NASHVILLE, Tenn. — When Gordon “Red” Berenson made “the best decision of his life” and graduated from the University of Michigan in 1962, the only American playing in the NHL was Olympian Tommy Williams, and the only collegiately-produced player was Bill “Red” Hay, an early star at Colorado College.
How times have changed as today one third of all NHL players are products of the college system and roughly 25 percent of those occupying roster spots are Americans. As he prepared to join the Class of 2018 entering the U.S. Hockey Hall of Fame, Berenson, in his own humble, soft spoken way, talked about the role he had in making that happen.
After a successful NHL career as a player and coach, Berenson returned to his alma mater in 1984 where he would spend the next 33 years serving as the head coach of the Wolverines, helping players receive the same opportunities to enjoy the college experience that were given to him years ago.
“It’s amazing how many people touch you along the way and it’s amazing how many people you end up touching,” Berenson said prior to Wednesday’s induction ceremony.
“You don’t notice it at the time but when it’s all over and the smoke clears you start hearing from players who come out of the woodwork to tell you how much they appreciated their time at Michigan and how much it’s benefited them. It was really the feedback I was hoping for because that’s the feedback I gave my coach at Michigan, Al Renfrew. He changed my life and I hope I was able to impact other lives.”
Throughout his time at Ann Arbor, the Saskatchewan-born Berenson became a staunch supporter of the American player and the college system.
Even prior to that, as a coach with the St. Louis Blues, Berenson recalled sitting in meetings with team scouts and player personnel people debating the pros and cons of selecting a relatively unknown college player from New York City. Only Art Berglund, who would go on to a long and distinguished career with USA Hockey, pleaded with the Blues brass to take a chance on Joe Mullen. And the rest, as they say, is hockey history.
“The image of the American player by the NHL standard has gone right through the roof and it keeps going,” Berenson said. “I attribute part of that to organizations like USA Hockey and the college system and even the NHL where it’s expanded all over the country. Guess where hockey has started to grow — in all these spots.”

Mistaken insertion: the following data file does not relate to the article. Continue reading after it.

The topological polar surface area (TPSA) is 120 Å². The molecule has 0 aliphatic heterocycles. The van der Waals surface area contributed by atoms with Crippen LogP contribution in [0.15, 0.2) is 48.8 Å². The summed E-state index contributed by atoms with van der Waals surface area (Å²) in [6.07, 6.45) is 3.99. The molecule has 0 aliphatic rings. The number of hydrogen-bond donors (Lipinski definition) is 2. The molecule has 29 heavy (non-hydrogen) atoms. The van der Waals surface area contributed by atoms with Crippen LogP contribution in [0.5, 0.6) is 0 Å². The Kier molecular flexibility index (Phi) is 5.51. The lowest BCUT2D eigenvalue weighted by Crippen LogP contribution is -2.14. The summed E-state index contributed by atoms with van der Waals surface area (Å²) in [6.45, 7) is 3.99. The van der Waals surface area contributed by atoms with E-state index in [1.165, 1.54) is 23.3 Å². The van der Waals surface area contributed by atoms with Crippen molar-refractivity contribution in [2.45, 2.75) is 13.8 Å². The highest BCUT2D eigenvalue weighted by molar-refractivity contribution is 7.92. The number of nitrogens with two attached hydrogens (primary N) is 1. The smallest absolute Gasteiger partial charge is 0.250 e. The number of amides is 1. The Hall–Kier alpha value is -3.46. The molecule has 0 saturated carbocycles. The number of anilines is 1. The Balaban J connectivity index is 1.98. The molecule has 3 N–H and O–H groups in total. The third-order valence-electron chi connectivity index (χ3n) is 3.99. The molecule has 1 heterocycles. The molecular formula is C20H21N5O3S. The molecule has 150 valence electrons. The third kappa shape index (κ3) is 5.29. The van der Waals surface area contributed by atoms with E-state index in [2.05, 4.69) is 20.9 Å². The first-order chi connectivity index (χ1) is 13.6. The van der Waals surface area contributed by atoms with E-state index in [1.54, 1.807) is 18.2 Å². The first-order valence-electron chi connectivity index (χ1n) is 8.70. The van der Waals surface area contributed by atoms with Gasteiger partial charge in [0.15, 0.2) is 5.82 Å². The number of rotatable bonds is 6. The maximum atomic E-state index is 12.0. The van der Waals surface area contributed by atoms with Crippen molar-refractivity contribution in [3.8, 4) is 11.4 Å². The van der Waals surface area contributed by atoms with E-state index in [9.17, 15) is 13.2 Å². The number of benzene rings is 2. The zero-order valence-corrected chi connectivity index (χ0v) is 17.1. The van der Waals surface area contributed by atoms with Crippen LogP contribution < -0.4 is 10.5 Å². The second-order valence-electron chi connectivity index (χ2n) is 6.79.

Berenson saw the fruits of that labor first hand Tuesday night when he and the other members of the Class of 2018, including three-time Olympian Natalie Darwitz, longtime NHL referee Paul Stewart, hockey pioneer Leland “Hago” Harrington and David Poile, the most successful general manager in NHL history, were honored at a Nashville Predators game.
The results of Poile’s vision of creating a hockey haven in the middle of Music Row were on full display on this night.
“You could just feel the passions and the energy in the stands for their team,” said Berenson, who remains connected with the Michigan program in a fund-raising capacity. “The growth of hockey in the United States, not just in the NHL but also college hockey, women’s hockey and youth hockey, is really amazing. That’s what we’re seeing and it’s great. All these young players will be benefactors and we’ve all helped pave the way for the U.S. player and the U.S. college player.”
Growing the game from scratch runs in Poile’s blood. His father, Bud, built expansion franchises in Philadelphia and Vancouver. His son followed in those pioneering footsteps after graduating from Northeastern University when he took a front office job with the expansion Atlanta Flames in 1972. Twelve years later he became the general manager of the Washington Capitals, building the foundation for what has become a model NHL franchise. He did so by making shrewd trades that weren’t always embraced by those in the organization.
“I was only on the job for 10 days when I traded for [future Hall of Famer] Rod Langway,” Poile recalled. “I called the Caps owner Abe Pollin to tell him I made the trade of Rod Langway for Ryan Walter, who happened to be his favorite player. He said ‘I hope you know what you’re doing’ and slammed down the phone. I’ve asked myself that question every time I’ve made a trade.”
More often than not Poile has proven that he knows exactly what he’s doing. After winning more than 500 games with the Capitals, Poile was searching for a new challenge when the expansion Predators came calling in 1997. Through several lean years Poile stayed true to his vision to not only build a Stanley Cup contender but to turn Nashville into a vibrant hockey town.
Along the way he continued his trading ways, swapping popular team captain Shea Webber for the flamboyant P.K. Subban. Once again Poile proved that he knew what he was doing as the Predators made it to the Cup finals before losing in six games to the Pittsburgh Penguins.
Despite falling short of their goal, the rest of the hockey world was able to witness what Poile had envisioned so long ago. Hockey and honky tonks could thrive together in Music City, USA.
“I had a vision to turn this into a hockey market with sellout crowds and people wearing Predators gear and having the Predators being a big part of the community,” said Poile, who was honored last season as the winningest general manager in NHL history.
“It’s like building my favorite dessert. You put a couple of scoops of ice cream in there, then you put the right sauce on there and then some whipped cream. And the cherry on the top is the Stanley Cup.
“Right now my sundae is built, we only have one more thing to do.”